There are lots of tales and legends which fall into 4 categories:-

  • Stories where they benefit from human kindness and offer a reward.
  • React to unkindness and disrespect.
  • Changelings, fairy left in place of a human baby
  • Adult humans wander into their Fairy Land or are abducted there.

We looked at a number tales about the first group of The Good People and these included :-

  • Scottish Borders:- a poor shepherd rewarded for helping a Fairy Woman and her child
  • Galloway:- Sir Godfrey Mac Cullough rewarded for diverting his drains
  • Lochmaben, Dumfries & Galloway:- a woman prospered after obliging the Fairy Folk
  • Deunant, Aberdaron:- a farmer prospered after redesigning his house to accommodate the Fairy Folk
  • Airlie, Tayside:- cakes baking at the fire were sometimes taken by the Fairy Folk

A common theme was finding Fairy underground homes under houses, tree roots etc.  This may link back to prehistoric workings which had chambers underground and may have been seen as an explanation of that.  There were also memories of offerings made in the past linking back to ploughing and rites to ensure a good harvest.

We looked in detail at Paddy O’Gadhra’s Fairy Shilling Malin Glen, Donegal:- where a Fairy rewarded his help carrying a heavy basket with a shilling which kept reappearing in his pocket even after he had spent it.  Eventually, he started to fear his wonderful gift so he went to the priest in Glencolumcile and told him what had happened. The priest put his stole around his neck and made the sign of the cross on the shilling, and it vanished.  This tale shows rewards for a good deed and the response to Christianity.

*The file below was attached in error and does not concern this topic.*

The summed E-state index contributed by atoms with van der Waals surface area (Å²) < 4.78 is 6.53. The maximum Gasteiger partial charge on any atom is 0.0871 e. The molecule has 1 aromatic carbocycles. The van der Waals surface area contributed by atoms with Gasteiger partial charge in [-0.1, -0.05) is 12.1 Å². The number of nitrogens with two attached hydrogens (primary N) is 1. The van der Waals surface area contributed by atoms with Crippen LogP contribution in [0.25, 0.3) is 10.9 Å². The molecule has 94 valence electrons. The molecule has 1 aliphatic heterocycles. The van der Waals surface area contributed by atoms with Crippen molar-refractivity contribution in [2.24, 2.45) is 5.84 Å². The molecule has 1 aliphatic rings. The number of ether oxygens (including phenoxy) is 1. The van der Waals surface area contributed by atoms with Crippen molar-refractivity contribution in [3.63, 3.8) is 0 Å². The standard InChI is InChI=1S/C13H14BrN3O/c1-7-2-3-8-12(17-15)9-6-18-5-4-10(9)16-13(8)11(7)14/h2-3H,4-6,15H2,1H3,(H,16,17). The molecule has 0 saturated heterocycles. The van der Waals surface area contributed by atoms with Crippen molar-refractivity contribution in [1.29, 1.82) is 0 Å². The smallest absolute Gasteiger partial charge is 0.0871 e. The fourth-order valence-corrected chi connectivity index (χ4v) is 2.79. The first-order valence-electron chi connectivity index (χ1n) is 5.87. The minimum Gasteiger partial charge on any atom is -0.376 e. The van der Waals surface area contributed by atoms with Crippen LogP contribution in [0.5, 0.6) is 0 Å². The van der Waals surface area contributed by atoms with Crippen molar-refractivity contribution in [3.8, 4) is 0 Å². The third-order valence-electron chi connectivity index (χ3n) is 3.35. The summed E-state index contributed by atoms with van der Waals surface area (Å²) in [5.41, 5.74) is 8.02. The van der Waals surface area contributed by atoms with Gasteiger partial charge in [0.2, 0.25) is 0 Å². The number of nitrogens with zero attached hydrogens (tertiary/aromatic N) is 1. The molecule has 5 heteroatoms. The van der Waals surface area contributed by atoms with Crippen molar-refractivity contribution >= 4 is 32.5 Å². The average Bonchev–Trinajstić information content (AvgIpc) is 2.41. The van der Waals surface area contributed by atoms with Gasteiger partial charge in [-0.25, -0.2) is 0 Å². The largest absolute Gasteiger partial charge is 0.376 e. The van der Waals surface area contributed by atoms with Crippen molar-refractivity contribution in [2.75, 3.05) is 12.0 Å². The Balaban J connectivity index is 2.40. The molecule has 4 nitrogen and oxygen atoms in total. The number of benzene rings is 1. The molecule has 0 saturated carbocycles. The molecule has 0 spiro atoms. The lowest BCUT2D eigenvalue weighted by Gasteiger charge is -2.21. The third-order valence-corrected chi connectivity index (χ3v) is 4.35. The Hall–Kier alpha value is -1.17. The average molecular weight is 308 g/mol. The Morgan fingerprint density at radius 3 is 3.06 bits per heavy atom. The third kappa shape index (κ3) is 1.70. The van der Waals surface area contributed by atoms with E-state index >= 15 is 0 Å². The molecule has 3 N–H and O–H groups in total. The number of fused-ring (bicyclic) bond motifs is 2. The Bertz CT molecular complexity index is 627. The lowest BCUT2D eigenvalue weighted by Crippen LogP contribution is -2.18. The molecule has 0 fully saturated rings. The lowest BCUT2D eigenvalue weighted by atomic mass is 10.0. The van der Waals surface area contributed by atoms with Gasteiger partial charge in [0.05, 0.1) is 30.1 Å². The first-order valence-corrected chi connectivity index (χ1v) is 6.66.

We also looked at the Broken Fairy Peel (ref Westwood & Simpson, “The Lore of the Land”):- A peel is a wooden shovel for the removal of bread from the oven.  This was set at Burlow Castle, Ardlington, in Sussex which was well known for fairies, and nobody liked to go by it after dark for fear of them.  One day, a man called Charles was ploughing a field alongside the earthwork, together with a mate called Harry, when they heard a noise under the ground, which was a Fairy, calling for help because she was baking bread and had broken her peel.  “Put it up and I’ll try and mend it”, said Charles, and up through a crack in the dry ground came a little peel, no bigger than a cheese knife. Charles was careful not to laugh at the tiny thing, but mended it and laid it back in the crack. Harry had his back turned during this and when Charles told him about it, he refused to believe it, saying it was nonsense and there were no fairies nowadays.

Next day they were working in the same field and stopped for their lunch, Charles heard the voice again, and saw standing close by the crack, a little bowl full of “summat that smelled a hell and all better than small beer.” He drank it up eagerly and meant to keep the bowl to show Harry, for he was elsewhere again, but it slipped out of his hands and smashed to pieces, so Harry only laughed at him.  But Harry was paid out.  He fell ill and could no longer work, and pined away ’til he was only skin and bone. The doctor could do nothing for him, and he died a year later, at the very same day and hour that the little voice was first heard and when he spoke against the Fairies.

This tale picks up a number of the recurring themes.  A place where you did not venture after dark, located close to ancient earthworks, with the fairy living under ground. A reward for a good turn and showing respect.  Dire punishment for being disrespectful.

Next time we shall continue with Fairies.

Last Updated on March 25, 2021